Doctors who wrote sick notes to Wisconsin union workers so they could boycott the state's pending budget cuts are now being investigated.
The University of Wisconsin School of Medicine is looking into whether any of their 1,300 physicians distributed notes without merit.
For more than a week, protesters have gathered in Madison, urging lawmakers to "kill the bill" proposed by Gov. Scott Walker that would cut bargaining rights for state employees.
Several schools were forced to close after teachers called in sick to join the demonstrations. In some districts, teacher absences were so widespread that schools were shut down for as many as three days.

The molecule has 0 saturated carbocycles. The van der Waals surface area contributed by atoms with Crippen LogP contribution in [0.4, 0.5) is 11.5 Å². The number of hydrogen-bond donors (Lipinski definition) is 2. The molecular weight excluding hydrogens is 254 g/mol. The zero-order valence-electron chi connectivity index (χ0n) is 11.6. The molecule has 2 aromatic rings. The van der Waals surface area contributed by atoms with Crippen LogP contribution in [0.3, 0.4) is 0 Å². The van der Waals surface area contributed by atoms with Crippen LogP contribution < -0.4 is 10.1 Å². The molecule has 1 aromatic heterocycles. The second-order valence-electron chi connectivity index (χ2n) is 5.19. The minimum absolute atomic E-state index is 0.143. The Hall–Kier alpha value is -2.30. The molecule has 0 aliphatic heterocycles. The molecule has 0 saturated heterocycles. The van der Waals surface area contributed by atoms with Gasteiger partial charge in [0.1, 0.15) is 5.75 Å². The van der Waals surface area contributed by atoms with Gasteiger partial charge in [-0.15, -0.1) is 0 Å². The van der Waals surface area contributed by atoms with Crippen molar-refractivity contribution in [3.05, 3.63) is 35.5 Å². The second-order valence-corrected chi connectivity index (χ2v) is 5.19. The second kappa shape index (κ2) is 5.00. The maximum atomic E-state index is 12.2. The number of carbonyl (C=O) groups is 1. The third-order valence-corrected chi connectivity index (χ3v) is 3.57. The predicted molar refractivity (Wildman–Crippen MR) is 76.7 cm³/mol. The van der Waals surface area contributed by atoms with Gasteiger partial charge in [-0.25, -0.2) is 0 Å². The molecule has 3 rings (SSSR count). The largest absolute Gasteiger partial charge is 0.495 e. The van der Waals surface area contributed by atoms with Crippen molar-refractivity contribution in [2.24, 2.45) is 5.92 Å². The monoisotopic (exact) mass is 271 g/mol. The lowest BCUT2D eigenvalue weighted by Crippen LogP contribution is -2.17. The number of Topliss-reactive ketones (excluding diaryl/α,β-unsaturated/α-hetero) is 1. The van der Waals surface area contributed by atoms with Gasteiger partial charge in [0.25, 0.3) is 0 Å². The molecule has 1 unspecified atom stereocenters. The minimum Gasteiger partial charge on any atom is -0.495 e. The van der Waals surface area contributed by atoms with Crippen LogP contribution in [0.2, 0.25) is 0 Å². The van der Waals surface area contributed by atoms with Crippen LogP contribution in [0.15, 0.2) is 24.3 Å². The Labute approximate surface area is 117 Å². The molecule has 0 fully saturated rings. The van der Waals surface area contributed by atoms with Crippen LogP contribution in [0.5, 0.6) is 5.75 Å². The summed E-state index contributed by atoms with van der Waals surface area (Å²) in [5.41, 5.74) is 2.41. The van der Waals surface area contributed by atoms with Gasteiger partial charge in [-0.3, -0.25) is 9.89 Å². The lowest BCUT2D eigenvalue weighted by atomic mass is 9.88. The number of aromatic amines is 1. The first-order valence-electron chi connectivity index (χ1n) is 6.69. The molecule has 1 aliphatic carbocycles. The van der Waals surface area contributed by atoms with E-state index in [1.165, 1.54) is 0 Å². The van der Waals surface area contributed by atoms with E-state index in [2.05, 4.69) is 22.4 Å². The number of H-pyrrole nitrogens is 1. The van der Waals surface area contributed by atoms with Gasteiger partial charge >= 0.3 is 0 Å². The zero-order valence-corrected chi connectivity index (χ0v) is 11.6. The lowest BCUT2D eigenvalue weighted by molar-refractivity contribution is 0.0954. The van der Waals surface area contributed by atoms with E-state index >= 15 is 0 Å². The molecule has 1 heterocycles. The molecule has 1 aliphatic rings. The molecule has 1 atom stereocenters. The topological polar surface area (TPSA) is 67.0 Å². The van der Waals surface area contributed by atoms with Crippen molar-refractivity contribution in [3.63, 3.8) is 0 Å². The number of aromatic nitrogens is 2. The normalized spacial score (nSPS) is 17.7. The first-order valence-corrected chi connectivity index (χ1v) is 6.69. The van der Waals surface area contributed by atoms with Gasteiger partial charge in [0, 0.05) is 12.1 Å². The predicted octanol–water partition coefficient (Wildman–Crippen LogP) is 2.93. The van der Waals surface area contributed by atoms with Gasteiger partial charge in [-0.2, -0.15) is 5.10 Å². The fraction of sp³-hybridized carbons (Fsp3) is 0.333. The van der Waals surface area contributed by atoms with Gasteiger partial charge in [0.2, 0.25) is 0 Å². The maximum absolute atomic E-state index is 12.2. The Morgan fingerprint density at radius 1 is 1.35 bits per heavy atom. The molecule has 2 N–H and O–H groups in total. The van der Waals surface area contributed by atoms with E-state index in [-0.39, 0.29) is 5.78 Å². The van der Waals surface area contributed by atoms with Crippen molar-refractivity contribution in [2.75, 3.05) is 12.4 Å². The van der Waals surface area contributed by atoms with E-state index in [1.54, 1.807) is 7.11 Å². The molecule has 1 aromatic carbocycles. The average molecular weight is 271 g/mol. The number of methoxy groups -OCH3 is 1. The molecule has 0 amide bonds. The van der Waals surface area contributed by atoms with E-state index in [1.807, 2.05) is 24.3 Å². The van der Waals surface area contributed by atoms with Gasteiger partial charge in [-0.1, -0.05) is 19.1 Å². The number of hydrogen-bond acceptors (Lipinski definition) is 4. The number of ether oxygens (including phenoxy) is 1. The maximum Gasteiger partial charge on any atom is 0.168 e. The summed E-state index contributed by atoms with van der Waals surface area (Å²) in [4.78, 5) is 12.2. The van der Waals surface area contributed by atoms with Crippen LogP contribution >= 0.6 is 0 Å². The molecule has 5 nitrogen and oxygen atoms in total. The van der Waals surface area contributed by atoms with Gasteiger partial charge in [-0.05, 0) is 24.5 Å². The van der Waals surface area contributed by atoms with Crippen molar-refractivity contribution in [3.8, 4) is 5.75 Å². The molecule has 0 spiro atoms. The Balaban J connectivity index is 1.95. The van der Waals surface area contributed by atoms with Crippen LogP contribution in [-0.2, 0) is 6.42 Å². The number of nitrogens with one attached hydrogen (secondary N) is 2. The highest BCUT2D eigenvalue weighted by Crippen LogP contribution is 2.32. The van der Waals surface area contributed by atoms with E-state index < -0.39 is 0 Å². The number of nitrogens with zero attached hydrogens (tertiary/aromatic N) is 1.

The Madison School District told teachers they would not be paid for the days they missed unless they had a sick note from doctors.
Some doctors were reportedly at the protests handing out notes on site.
Kerry Picket, with The Washington Times, spent time in Wisconsin covering the protests. She told CBN News Chief Political Correspondent David Brody that doctors were treating the doctor-patient relationship as a "big joke."
"Think about it. You have doctors and teachers who are supposed to be role models to people," she said. And the whole ironic thing here is you have teachers who are supposed to scold kids for forging sick notes. And here they are doing the same thing."
Depending on the findings, some doctors could have their licenses suspended or even revoked.
The American Medical Association could soon come out with a statement condemning the doctors' actions.